I’ve been belly-aching since early November 2009 about Sony Home Video’s refusal to release a Bluray of From Here to Eternity, despite Grover Crisp‘s digital restoration having been completed three and a half years ago. Over and over I’ve written about Sony spokesperson Fritz Friedman, an extremely kind and considerate guy, giving me the old friendly run-around whenever I ask. “Maybe next year…before too long…down the road,” etc.
Sony management obviously doesn’t see much revenue potential for a Bluray of this, one of Columbia’s crown jewels, but why can’t they make it available through some kind of Warner Archives-type arrangement or at least offer a digital download through iTunes or Amazon Prime?
I’m writing this because I had never seen Crisp’s high-def version of Fred Zinneman‘s 1953 Best Picture winner until it played on Turner Classic Movies a couple of nights ago. It’s clearly a significant enhancement over the DVD version that everyone has been looking at for the last 11 years or so. “Prettier”, less contrasty, smoother skin tones, greater specificity (especially in terms of the fabrics, hair follicles and the glistening look of rain-soaked streets) and so on. I like my Blurays to “pop” above and beyond what i’m used to from DVD versions, and Crisp’s Eternity definitely does that.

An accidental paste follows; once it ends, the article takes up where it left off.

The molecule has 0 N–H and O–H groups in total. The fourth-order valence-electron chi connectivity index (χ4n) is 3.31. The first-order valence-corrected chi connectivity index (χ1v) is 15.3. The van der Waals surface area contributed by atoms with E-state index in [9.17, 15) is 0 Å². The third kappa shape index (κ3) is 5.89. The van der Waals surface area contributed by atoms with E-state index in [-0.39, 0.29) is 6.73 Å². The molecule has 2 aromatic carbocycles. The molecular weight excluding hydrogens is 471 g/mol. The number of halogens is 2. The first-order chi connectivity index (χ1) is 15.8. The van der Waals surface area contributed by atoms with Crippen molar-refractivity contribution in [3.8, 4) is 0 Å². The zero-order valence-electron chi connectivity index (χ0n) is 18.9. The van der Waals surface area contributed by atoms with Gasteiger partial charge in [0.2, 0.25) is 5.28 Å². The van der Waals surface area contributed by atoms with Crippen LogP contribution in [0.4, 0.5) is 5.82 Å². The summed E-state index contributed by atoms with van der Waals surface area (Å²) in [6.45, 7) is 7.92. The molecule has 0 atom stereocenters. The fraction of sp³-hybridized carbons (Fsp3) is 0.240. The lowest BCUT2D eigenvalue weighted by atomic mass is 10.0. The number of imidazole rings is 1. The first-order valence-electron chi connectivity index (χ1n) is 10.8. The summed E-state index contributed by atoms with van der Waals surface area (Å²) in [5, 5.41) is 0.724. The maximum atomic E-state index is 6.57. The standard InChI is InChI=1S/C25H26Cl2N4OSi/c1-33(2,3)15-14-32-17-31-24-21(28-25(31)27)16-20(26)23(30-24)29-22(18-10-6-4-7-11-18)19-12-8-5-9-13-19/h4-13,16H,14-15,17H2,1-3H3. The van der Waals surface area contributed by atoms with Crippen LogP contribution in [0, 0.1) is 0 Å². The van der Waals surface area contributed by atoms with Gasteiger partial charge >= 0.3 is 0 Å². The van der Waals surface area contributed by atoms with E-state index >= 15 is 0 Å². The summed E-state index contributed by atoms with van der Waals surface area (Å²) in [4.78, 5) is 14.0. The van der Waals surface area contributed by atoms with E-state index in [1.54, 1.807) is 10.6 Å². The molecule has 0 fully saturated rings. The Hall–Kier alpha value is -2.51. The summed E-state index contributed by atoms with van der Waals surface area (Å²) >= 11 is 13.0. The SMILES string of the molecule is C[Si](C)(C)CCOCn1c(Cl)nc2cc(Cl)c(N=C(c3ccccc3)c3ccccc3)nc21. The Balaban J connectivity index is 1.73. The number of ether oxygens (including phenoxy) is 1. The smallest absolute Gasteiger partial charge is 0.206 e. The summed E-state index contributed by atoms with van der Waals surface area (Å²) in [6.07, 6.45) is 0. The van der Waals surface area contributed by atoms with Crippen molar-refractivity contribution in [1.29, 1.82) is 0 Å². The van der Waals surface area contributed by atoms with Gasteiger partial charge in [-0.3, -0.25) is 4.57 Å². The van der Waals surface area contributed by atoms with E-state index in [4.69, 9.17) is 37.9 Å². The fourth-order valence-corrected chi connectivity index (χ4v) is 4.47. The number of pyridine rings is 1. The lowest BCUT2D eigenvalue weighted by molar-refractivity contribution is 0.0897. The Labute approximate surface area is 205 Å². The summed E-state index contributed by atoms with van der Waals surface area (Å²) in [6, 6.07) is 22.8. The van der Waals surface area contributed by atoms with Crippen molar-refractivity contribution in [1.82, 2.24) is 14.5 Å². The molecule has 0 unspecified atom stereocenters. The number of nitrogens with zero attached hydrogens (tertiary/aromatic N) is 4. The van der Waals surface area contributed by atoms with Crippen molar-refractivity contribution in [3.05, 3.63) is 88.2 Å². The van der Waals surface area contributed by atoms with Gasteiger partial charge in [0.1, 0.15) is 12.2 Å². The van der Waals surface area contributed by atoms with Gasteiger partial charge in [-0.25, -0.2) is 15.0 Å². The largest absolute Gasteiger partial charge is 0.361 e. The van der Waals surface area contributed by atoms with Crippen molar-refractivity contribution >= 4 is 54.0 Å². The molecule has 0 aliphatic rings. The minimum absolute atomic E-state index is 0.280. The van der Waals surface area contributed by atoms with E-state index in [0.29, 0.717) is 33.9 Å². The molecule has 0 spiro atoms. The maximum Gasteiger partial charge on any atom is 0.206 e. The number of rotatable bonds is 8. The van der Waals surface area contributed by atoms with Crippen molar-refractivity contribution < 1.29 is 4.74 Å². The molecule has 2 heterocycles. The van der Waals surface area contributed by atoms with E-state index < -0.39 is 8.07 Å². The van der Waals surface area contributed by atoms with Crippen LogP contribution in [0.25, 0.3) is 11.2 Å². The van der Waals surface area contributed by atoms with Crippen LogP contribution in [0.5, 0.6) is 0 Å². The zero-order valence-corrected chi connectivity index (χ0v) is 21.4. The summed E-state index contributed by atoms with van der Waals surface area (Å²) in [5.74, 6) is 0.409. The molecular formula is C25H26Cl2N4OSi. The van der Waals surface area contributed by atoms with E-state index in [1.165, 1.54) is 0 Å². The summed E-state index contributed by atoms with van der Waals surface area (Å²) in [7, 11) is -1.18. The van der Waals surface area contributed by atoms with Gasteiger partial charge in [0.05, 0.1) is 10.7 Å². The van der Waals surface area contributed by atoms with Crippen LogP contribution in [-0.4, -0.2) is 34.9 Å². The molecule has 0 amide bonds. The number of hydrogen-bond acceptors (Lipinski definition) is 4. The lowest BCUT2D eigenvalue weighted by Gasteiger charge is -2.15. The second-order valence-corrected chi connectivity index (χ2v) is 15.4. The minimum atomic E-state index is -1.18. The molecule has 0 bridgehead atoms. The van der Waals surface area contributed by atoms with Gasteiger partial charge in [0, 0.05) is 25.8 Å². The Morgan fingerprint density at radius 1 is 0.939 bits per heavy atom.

Why doesn’t Sony just sell the Bluray rights to Criterion?
It’s just a shame that a better-looking version of a venerated classic is being kept out of collector hands ad infinitum. Here it is Oscar night, and 59 years ago at the 1954 Oscars ceremony this puppy won Best Picture, Best Director, Best Adapted Screenplay (Daniel Tarsdash), Best Supporting Actor (Frank Sinatra) and Best Supporting Actress (Donna Reed), and the home video division of the remnant of Harry Cohn‘s once-great Columbia Pictures refuses to honor it with a Bluray version that offers an unmistakable visual upgrade? Later this year Paramount will issue a 60th anniversary Bluray of George Stevens‘ Shane, another 1953 standout. Why doesn’t Sony get the lead out?
(l. to r.) Frank Sinatra, Montgomery Clift, Deborah Kerr, Burt Lancaster, James Jones and Fred Zinneman on way to Honolulu for filming.